Russia acknowledges nearly 6,000 casualties: The Ukraine War in data

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The Ukraine War in data: Russia acknowledges nearly 6,000 war dead (the real figure is probably much higher)

From the first days of the Russian invasion of Ukraine, it has been one of the most difficult pieces of war-related information to assess with accuracy: the number of Russian military casualties. On Wednesday, the Kremlin provided a rare acknowledgment of the losses — buried in a series of other announcements made by Russian President Vladimir Putin and Defense Minister Sergei Shoigu.

Those announcements drew attention primarily to the call-up of 300,000 Russian reservists, and Putin’s thinly veiled warning that he may use nuclear weapons if the U.S. and NATO continue to cross what Putin called “red lines.” But for the first time since March, the Kremlin also provided a casualty count to the Russian people. Back then, the official figure given was 1,351 Russians killed. Now, six months later, Russia acknowledges the deaths of 5,936 Russian soldiers in Ukraine.

That number is almost certainly an undercount, as we have noted in this space for weeks. The United States, NATO and the Ukrainians have assessed Russian losses at anywhere from 10,000 to more than 50,000, although that high-end figure — from Ukraine — is almost certainly a fiction as well.

But the new statistic may still surprise and upset a great many Russians who for all these months have been told that this was not a war, but a small “special military operation,” one that would end quickly, without much harm to the nation. None of the Kremlin’s language — until now — would have prepared the Russian public for the news that nearly 6,000 of its citizens have died in Ukraine.


Grid’s reporting is based on the best available data and reporting; in some cases, we explained a range of figures or the reason we chose one over another. We originally published this document March 24 and will update it every Thursday as long as the war persists.

Civilians killed: at least 5,900 (probably thousands more)

On June 7, a Ukrainian official said at least 40,000 Ukrainian civilians had been killed or wounded since the war began. The official offered no breakdown of dead versus wounded civilians. The United Nations’ latest estimate of civilians killed is more than 5,900, but it consistently notes the figure is an undercount, as is its estimate of total casualties — a combination of deaths and injuries — given as over 14,000. (Updated Sept. 21; source.)

Ukrainian soldiers killed: 5,500 to 11,000

Top advisers to Ukrainian President Volodymyr Zelenskyy have estimated that 10,000 Ukrainian soldiers had been killed since the war began. Meanwhile, on Aug. 22, Gen. Valeriy Zaluzhny, Ukraine’s commander-in-chief, said the country had lost about 9,000 troops. In mid-April, U.S. intelligence officials put the number at 5,500 to 11,000 Ukrainian soldiers killed since the invasion. On June 10, an adviser to Zelenskyy said Ukraine was losing as many as 200 soldiers each day. (Updated Aug. 24; source, source, source.)

Russian soldiers killed: 5,937 to over 50,000

Ukraine has raised its estimate of Russian soldiers killed in the conflict to more than 50,000. In March, NATO estimated Russian troop losses at between 7,000 and 15,000. In its first update on casualties since March, on Wednesday, Russia claimed there were 5,937 military deaths. Russian spokesman Dimitry Peskov said in April that there have been “significant losses of troops, and it’s a huge tragedy for us.” (Updated Sept. 21; source, source, source.)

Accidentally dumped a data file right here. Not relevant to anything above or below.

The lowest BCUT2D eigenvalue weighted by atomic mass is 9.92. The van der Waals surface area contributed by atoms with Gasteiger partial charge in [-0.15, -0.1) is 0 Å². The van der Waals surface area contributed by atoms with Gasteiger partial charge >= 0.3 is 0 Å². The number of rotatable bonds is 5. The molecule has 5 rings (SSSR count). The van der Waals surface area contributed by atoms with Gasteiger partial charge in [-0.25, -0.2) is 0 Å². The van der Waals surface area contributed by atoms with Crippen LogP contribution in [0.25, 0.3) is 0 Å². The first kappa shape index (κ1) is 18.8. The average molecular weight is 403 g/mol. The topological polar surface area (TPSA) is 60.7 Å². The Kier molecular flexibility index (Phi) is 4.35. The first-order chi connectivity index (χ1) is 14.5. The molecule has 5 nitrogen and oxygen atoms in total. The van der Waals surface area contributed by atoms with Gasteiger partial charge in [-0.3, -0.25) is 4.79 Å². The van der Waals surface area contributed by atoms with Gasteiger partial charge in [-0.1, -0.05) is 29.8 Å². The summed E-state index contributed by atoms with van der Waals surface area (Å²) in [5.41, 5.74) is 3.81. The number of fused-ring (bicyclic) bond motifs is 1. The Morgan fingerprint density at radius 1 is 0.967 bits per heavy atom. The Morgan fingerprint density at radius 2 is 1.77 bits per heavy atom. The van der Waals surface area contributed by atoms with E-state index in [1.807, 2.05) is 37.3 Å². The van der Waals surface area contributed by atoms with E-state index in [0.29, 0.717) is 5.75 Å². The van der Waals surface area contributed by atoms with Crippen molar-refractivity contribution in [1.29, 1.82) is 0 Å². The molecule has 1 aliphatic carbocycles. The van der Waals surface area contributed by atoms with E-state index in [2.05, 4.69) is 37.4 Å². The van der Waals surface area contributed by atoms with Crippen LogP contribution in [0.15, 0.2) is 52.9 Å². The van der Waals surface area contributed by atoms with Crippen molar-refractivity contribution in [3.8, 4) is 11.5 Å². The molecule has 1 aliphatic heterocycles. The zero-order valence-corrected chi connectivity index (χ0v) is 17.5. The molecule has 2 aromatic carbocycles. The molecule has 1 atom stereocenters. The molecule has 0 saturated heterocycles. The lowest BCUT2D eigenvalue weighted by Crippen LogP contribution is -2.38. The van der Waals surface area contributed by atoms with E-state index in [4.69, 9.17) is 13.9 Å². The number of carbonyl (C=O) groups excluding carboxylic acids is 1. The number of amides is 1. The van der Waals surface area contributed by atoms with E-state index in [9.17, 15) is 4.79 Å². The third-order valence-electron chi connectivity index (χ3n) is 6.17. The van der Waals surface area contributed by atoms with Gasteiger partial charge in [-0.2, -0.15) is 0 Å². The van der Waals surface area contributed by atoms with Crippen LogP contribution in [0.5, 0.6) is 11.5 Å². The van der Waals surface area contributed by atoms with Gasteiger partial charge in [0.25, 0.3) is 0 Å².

Russian generals killed: 8 to 13

A retired Russian general was reportedly shot down over Luhansk in late May — by Ukrainian counts, this was the 13th Russian general to be killed in Ukraine. Previously, the Defense Intelligence Agency reported that eight to 10 Russian generals had been killed in Ukraine. Grid’s Tom Nagorski and Joshua Keating previously reported on the possible explanations for this “inconceivable” toll: poor communications and command-and-control structures within the Russian military. (Updated May 25; source, source.)


Total displaced Ukrainians: at least 14 million

There are about 7.4 million Ukrainian refugees reported in other European countries currently. United Nations data indicates more than 11 million Ukrainians have crossed the border since the start of the war, but millions have returned home, largely from Poland, as Nikhil Kumar and Kseniia Lisnycha reported. The International Organization for Migration’s latest survey of internally displaced Ukrainians, in late August, found more Ukrainians returning home from within Ukraine, but nearly 7 million remained displaced within their own country. (Updated Sept. 21; source; source.)

Internally displaced Ukrainians: more than 6.9 million

An overview of the violence

Global food markets: Wheat prices back to preinvasion levels, as of Wednesday, after weeks of fluctuation

Recent Grid coverage

Learn more: Grid’s 360s on the Ukraine War

  • Alex Leeds Matthews
    Alex Leeds Matthews

    Data Visualization Reporter

    Alex Leeds Matthews is a data visualization reporter at Grid.

  • Matt Stiles
    Matt Stiles

    Senior Data Visualization Reporter

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  • Tom Nagorski
    Tom Nagorski

    Global Editor

    Tom Nagorski is the global editor at Grid, where he oversees our coverage of global security, U.S.-China relations, migration trends, global economics and U.S. foreign policy.

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    Justin Rood

    Investigations Editor

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    Mariana Labbate

    Global Editorial Assistant

    Mariana Labbate is the editorial assistant for Grid's Global team.